I genuinely thought this was where all of the show’s best relationship writing happened. The intersecting dynamics between Nat/Alice/Gigi are all thoroughly developed and feel real. This arc touches on parenting, divorce, betrayal, healing, and roles/needs within a relationship with depth and care. The acting is also great across the board, and this sector of the show has the strongest balance between humor and drama. All that said, I absolutely hate the way this arc ends in the finale and think it ignores a lot of the character work that has been done leading up to it.
Angie + Jordi
Young queer love! The stakes feel high and yet the show doesn’t add cheap dramatics to it for the sake of tension. We need more happy young gay love stories. We need more UNCLE SHANES!!!!!!
Riese Bernard, L Word: Gen Q Recapper + Autostraddle CEO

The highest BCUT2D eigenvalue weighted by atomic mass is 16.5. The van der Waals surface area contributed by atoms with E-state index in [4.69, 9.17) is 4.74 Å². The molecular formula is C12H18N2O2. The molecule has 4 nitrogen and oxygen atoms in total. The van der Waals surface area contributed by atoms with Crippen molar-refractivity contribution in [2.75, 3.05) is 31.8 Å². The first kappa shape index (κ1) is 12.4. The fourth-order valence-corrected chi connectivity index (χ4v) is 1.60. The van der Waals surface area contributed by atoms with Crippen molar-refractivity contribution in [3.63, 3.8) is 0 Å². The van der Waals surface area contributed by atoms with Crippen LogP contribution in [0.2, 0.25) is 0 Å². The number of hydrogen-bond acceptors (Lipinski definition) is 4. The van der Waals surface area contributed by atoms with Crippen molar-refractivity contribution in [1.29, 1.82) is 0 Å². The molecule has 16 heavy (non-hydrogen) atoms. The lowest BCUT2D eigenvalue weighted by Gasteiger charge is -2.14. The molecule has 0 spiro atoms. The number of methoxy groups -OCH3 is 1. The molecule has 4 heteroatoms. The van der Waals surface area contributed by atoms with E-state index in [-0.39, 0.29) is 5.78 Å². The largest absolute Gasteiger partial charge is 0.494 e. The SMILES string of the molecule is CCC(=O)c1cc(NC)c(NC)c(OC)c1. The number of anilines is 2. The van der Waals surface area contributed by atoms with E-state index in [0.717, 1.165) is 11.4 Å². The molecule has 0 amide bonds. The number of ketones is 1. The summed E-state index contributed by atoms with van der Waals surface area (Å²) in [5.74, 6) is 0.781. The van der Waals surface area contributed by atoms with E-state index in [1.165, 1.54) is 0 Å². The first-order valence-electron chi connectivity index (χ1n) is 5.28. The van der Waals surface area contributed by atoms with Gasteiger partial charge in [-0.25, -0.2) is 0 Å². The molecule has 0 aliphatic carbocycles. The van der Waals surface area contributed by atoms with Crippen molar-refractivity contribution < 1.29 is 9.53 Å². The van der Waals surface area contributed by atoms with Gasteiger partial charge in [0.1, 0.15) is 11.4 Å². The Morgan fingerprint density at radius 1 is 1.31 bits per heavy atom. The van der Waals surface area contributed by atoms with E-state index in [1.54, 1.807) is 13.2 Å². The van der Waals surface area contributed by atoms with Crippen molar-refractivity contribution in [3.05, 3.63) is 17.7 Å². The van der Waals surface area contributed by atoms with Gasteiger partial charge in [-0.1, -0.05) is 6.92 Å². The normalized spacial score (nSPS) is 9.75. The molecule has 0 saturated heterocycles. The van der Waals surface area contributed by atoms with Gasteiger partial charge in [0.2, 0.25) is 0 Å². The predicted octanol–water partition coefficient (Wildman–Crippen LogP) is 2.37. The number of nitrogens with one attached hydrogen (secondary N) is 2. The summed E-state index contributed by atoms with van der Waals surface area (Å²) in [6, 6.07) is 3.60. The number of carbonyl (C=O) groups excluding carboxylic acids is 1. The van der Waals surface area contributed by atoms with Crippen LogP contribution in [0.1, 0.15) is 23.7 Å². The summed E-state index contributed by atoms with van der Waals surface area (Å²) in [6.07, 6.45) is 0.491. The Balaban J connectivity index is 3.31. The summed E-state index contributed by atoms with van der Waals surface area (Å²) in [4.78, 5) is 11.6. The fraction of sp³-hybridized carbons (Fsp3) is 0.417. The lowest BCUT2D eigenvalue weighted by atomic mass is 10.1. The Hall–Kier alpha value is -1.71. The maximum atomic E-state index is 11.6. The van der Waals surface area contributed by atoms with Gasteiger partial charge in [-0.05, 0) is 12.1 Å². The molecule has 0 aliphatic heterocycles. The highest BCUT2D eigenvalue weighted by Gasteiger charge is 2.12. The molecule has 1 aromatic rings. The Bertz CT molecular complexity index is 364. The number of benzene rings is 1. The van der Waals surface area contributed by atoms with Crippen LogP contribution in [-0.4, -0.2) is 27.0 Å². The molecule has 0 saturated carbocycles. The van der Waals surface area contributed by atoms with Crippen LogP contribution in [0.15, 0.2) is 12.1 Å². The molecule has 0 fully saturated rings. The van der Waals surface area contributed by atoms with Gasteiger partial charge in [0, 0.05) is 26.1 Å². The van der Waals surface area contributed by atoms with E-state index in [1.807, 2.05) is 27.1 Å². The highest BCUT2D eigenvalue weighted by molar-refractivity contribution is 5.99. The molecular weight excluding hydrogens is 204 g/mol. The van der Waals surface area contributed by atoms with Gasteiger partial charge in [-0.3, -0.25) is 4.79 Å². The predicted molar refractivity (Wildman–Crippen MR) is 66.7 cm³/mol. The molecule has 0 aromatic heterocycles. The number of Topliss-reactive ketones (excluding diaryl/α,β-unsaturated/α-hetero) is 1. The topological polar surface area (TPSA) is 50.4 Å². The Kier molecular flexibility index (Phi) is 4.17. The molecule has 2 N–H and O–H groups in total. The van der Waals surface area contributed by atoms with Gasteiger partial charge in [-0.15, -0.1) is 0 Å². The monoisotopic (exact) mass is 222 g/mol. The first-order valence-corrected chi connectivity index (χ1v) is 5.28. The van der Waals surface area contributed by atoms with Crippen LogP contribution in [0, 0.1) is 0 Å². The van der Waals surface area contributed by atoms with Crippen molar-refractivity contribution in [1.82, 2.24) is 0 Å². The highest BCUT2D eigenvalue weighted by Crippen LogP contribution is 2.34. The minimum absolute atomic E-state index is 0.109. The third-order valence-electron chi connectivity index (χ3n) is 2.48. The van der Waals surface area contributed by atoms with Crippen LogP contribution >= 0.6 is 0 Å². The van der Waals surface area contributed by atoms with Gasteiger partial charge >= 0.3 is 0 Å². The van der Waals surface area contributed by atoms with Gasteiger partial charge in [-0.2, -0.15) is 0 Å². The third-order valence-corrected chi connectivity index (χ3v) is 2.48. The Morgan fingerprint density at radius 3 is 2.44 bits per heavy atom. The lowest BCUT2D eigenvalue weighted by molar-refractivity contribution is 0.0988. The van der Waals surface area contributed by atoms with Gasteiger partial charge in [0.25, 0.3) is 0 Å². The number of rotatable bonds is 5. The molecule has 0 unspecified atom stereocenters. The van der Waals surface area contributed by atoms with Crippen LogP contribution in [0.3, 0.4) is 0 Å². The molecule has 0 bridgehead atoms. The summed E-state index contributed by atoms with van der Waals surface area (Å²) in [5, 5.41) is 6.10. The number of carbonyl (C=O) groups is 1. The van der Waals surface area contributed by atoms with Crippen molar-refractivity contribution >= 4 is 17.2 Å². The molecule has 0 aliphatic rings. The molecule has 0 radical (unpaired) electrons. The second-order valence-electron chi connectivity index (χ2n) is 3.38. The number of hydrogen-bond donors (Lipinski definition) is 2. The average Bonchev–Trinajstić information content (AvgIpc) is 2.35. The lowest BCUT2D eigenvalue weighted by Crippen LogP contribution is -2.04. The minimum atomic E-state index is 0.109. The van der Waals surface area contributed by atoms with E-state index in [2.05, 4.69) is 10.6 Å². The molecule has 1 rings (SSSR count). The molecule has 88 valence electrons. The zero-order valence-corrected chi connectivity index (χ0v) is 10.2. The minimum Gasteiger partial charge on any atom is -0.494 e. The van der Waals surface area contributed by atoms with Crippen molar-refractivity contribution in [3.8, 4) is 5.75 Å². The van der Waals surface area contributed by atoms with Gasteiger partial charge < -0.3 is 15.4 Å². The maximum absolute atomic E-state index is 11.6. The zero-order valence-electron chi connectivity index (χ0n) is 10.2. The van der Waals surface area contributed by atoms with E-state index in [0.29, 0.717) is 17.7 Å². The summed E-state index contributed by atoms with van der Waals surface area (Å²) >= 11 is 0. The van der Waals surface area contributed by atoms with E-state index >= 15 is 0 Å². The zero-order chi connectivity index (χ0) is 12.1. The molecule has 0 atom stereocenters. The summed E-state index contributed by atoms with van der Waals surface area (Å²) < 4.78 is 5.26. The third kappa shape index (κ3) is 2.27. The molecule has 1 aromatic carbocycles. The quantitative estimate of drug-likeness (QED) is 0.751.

Obviously I’m gonna say Sinley! I think one of the most thrilling parts of watching television is when you THINK you’re picking up on some chemistry but you’re not sure if it’s intentional and then… suddenly, it is! Sophie and Finley were the only match-up we didn’t see coming (most others were teased or implied by previews and more obvious set-ups) and also turned out to be the one with the most genuine chemistry and intimacy behind it. I never would’ve imagined these two together from the first few episodes but retroactively it makes perfect sense, much like Alice and Dana did in the first season of the original series. These two are happiest and most themselves when they’re together and are incredibly adept at providing emotional support to each other in ways other partners have been unable to. Their growing attraction also inspired a serious reckoning for Finley, who spent the last two episodes sober, went to Rebecca for advice as a minster rather than as an ex and made the annoying but fair decision to take a break from L.A. to sort through all the baggage she left at home. Sinley is, unfortunately, also a cheating story. But I guess I expect that from television? Cheating stories have a certain urgency that stories about people who can have sex whenever they want to don’t always have! Although I agree that Dani and Sophie’s relationship was underdeveloped and we never got to see what bound them to each other, their precise level of incompatibility wasn’t always easy to see, and complicated storytelling came out of that tension and uncertainty.